White explores the master’s sexual exploitation of their female slaves, and proves this method of oppression to be the defining factor of what sets the female slaves apart from their male counterparts. Citing former slaves White writes, “Christopher Nichols, an escaped slave living in Canada, remembered how his master laid a woman on a bench, threw her clothes over her head, and whipped her. The whipping of a thirteen-year-old Georgia slave girl also had sexual overtones. The girl was put on all fours ‘sometimes her head down, and sometimes up’ and beaten until froth ran from her mouth (33).” The girl’s forced bodily position as well as her total helplessness to stop her master’s torture blatantly reveals the forced sexual trauma many African females endured.
Slavery for many was a time of despair and anguish, it felt like hell not only by the heat of the sun, but, by the treatment many received from their owners as well. Despite written almost 100 years apart, two of the most famous and well known slave narratives that give the modern day reader just an idea of what slavery was like are, Aphra Behn’s “Oroonoko, or, The Royal Slave” and Olaudah Equiano’s “The Interesting Narrative of the Life of Olaudah Equiano”. The journey of these two young men, although in many ways are similar, from a larger perspective could not be more different. For Oroonoko a somewhat established young man who comes from royalty, optimizes what it means to be a noble savage. As for a young Equiano who seems to spend most of his childhood in slavery, must find a way to overcome the hand he has been dealt and work hard to earn his freedom. Throughout both of these stories there are similarities and there are differences as well. Some of the most interesting aspects that might stand out to the reader are, the aspect of slavery and or the lack of it, suicide and how both characters go about it in their own way and points of view and how the reader is influenced by it.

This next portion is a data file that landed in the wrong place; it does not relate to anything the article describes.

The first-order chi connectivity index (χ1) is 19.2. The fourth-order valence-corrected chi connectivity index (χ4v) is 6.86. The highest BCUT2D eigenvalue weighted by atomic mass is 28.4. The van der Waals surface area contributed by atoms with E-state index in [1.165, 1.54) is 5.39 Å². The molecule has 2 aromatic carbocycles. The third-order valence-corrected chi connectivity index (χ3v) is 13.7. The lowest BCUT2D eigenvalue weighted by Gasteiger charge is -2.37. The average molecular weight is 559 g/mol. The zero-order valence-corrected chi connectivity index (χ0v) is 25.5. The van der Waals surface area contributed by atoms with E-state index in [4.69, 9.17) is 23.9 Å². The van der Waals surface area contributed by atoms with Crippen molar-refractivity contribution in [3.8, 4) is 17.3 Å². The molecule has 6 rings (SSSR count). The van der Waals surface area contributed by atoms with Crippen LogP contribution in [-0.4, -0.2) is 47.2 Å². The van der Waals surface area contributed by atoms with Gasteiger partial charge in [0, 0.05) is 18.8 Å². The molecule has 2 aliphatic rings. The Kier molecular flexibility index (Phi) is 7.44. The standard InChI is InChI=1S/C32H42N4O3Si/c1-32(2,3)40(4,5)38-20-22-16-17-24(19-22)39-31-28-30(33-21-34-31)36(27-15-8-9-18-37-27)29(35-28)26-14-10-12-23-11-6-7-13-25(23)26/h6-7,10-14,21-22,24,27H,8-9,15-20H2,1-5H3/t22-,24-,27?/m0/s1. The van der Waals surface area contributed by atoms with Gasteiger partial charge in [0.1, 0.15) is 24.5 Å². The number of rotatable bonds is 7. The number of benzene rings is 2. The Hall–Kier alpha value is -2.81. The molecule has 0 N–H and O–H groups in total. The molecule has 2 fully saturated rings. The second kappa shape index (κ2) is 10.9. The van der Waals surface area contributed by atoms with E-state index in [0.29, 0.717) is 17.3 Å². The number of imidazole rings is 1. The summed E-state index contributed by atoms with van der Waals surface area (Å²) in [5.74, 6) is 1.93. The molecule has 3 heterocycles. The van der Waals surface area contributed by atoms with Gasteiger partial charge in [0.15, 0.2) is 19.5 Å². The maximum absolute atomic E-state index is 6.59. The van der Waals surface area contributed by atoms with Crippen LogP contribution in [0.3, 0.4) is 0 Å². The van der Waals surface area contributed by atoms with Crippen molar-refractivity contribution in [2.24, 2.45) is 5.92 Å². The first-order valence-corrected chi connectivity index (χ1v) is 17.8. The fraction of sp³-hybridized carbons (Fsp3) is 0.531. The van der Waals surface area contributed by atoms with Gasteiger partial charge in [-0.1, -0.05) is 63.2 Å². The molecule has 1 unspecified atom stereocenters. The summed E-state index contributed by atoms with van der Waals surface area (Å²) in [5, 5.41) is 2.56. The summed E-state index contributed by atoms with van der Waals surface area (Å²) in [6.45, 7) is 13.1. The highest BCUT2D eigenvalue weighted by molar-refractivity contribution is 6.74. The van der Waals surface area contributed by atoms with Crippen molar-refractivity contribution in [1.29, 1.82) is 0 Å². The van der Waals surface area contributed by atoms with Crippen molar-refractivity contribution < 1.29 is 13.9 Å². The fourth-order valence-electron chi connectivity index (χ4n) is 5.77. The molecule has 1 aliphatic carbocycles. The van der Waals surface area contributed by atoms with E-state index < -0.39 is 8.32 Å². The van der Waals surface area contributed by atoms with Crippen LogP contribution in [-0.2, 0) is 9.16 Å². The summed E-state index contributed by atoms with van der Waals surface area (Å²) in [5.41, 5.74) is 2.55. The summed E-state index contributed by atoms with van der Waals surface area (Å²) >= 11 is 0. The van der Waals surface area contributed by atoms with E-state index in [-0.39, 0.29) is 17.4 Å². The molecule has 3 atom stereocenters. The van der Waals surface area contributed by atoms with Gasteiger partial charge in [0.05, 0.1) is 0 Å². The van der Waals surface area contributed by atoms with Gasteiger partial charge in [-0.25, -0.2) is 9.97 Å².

Since the dawn of early civilisation and subsequent traditional gender roles, one of the most prominent issues with which society struggles is gender inequality. The Book of Negroes illustrates Aminata’s worries as she is provided only one option: to entertain men with her body. “...I wondered how I would earn enough for food, clothes and repairs for my shelter. ‘What?’ Sam said. ‘You think rebels don’t have brothels? As long as there are fighting men, there will be work for girls like Rosetta - and work for you as well.’” (Hill 312) British soldiers and American rebels both sexualised the bodies of black women to the point of encouraging the prostitution of young girls. In a similar context, a 2008 study conducted by researchers from Wesleyan
Such a dramatic switch as the one from indentured servants to slaves was not the only transformation in American slavery. Slaves underwent many integral changes as the years of servitude progressed. The slave-owner relationship directly represented how times changed for slaves while working. As they were brought over to America and were in culture shock, they were often treated like absolute dirt. The inferiority of slaves is illustrated as Kolchin states that “It was easy to look upon Africans in an instrumental manner: they were “savages” imported to work, and few planters expressed much interest in their lives, except for a lively concern with training them in that work or securing their obedience (p. 59).” As time progressed however, and less slaves were directly from Africa, the ideology towards slaves changed. Kolchin writes that “Slave owners were changing too: just as the slaves were becoming America-born, so, too, were the masters (p.59).” Slave owners started to look at slaves at as people instead of objects. This was a very monumental step in slavery. Slaves began to gain more freedoms from their masters. These freedoms included religious Sundays off, family visitations, and the ability to make money on the side. While some slaves were still met with the hardships of harsh southern slave owners beating them, as time went on, slaves became more of